HAV Eiendom, a subsidiary of the Oslo Port Authority, is responsible for developing the area. When finished, it will have 4 -- about 20,000 jobs. In addition, several major cultural institutions will be located in Bjørvika, it is estimated. In 2008, the Oslo Opera House opened at Bjørvika. Costing 3.3 billion kr and built by Statsbygg, it was designed by Snøhetta. Bjørvika was preferred as a location over Vestbanen; the opera has a large, slanting roof open to the public. In 2008, the Norwegian Parliament decided to build the Munch Museum, the Stenersen Museum and the Oslo Public Library at Bjørvika to form a new cultural center. Between Dronning Eufemias gate and the central station are twelve medium-rise buildings, up to 22 stories tall; these have been christened the Barcode Buildings. The first, the offices of PricewaterhouseCoopers, was completed in 2007; the last building was completed in 2016. The height of the buildings created a heated debate. Bjørvika SK is the local sports club established in 2009.
They field a soccer team that plays in the Oslo Fotballkrets 8 division. The head office of Avinor is located in Bjørvika, on the sea side of Oslo Central Station
Another benefits of the XRX Web application architecture is that it avoids most of the problems around the object-relational impedance mismatch. Another advantage is. Many traditional web application architectures created in the late 1990 were based on middle object tiers and persistence layers that used tabular data streams and relational database systems; because each of these layers used different structures to store the models the systems required much additional complexity to translate between layers. Early examples of using a zero-translation architecture in multi-tier systems can be traced back to the rise of object-oriented databases in the 1990s. See OODBMS History Mark Birbeck suggested that the combination of XForms, XQuery with REST interfaces between the two had many advantages in a meeting to the UK XML User Group in September 2006, his presentation was one of the first to suggest that the combination of three technologies: XForms and XQuery with REST interfaces would have beneficial effects.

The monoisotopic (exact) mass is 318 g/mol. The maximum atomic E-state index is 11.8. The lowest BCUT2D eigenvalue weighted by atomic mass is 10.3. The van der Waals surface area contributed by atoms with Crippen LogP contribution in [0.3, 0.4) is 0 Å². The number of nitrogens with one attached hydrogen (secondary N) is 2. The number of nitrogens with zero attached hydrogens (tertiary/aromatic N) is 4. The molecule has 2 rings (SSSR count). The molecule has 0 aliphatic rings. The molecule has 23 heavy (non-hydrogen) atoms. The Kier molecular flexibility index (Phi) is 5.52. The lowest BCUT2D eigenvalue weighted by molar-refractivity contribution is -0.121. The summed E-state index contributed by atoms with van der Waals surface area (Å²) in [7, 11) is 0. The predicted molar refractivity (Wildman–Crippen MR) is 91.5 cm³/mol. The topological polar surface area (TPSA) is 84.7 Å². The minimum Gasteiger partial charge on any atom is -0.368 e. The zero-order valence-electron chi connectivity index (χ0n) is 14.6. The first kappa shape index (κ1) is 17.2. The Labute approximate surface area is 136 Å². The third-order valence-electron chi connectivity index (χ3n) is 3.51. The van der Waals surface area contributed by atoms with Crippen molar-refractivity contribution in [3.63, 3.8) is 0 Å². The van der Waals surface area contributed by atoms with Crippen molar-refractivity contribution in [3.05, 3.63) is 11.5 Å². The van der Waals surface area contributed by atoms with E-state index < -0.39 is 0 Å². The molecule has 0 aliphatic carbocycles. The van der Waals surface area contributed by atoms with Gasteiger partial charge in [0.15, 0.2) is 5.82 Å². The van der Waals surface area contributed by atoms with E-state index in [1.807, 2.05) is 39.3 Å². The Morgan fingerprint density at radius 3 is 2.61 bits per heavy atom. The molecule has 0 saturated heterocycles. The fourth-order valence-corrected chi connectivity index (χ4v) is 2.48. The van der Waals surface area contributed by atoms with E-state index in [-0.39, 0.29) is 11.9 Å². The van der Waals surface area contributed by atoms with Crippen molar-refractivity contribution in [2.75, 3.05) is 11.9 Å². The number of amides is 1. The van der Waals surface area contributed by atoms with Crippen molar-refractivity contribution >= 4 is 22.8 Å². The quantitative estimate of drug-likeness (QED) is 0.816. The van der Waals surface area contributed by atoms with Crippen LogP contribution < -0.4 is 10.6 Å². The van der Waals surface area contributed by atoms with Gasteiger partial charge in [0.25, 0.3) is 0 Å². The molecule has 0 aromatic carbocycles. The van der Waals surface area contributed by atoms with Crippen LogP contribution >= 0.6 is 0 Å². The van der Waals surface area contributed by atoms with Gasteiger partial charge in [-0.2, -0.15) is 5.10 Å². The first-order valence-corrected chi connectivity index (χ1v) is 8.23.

Mark termed this process "Skimming" but that term did not seem to be contagious. Erik Bruchez of Orbeon spoke at the XML 2007 conference on Boston in December 2007. In his presentation "XForms and the eXist XML database: a perfect couple", Bruchez showed that many people were discovering synergistic benefits of XForms on the client and XQuery on the server; the label for XRX was suggested by a blog posting by Dan McCreary on December 14, 2007. It was in this article that Dan suggested the need for a contagious meme for the ideas behind the XRX architecture. Although XRX was intended to connote the use of XForms on the client, REST as an interface and XQuery on the server, other proponents of the symmetrical use of XML on the client and server have generalized the term to encompass any XML-centric web client and any server that can store and query XML documents; this use of XRX is referred to as "shallow XRX". These generalizations do benefit from a simplified zero-translation architecture but many do not benefit from REST interfaces, XPath for consistent data selection, declarative systems in the client, functional languages on the server (one of the key aspects
Vine Cynthia Colby was one of the pioneering women in medicine. The women in the Colby family had a higher education uncommon for the time due to the effort and support of Colby's grandmother, Celestia Rice Colby. Celestia Rice Colby's diaries were published in 2006: Circumstances are Destiny: An Antebellum Woman's Struggle to Define Sphere edited by Tina Stewart Brakebill, her daughter was Vine Cynthia Colby. Vine Cynthia Colby bears the name of her mother's best friends and Cynthia, both died young. In June 1870, Vine Cynthia Colby graduated from high school in Freeport and soon afterwards she moved with her family to Ann Arbor, where she enrolled at University of Michigan. On December 19, 1873, Vine Cynthia Colby married a fellow student at University of Michigan, Sidney Foster. Sidney Foster graduated in 1874, Vine Cynthia Colby graduated with a B. Ph. from the College of Literature and the Arts in 1876. In 1877 the Fosters moved to Keokuk, where they both graduated from medical school. After graduation the Fosters moved to New York, where they opened a joint practice.
Vine Colby Forster died at only 25 years old, in March 1878 from pelvic peritonitis and is buried at Moira Community Cemetery, Moira. Dr. June Rose Colby, Vine Cynthia Colby's sister, graduated with an A. B. from Literary Class of State Normal School in 1878, who received graduate degrees in 1885, A. M. and 1886, Ph. D; when she died in 1936 she left $500 to University of Michigan League, Ann Arbor, to purchase German and French books for the Rest Room of the League Building in memory of her sister Vine Colby Foster and directed that her sister's name was inscribed in each book purchased from this fund. Vine Colby one of the member of The Potters, her niece, was named after Vine Cynthia Colby Foster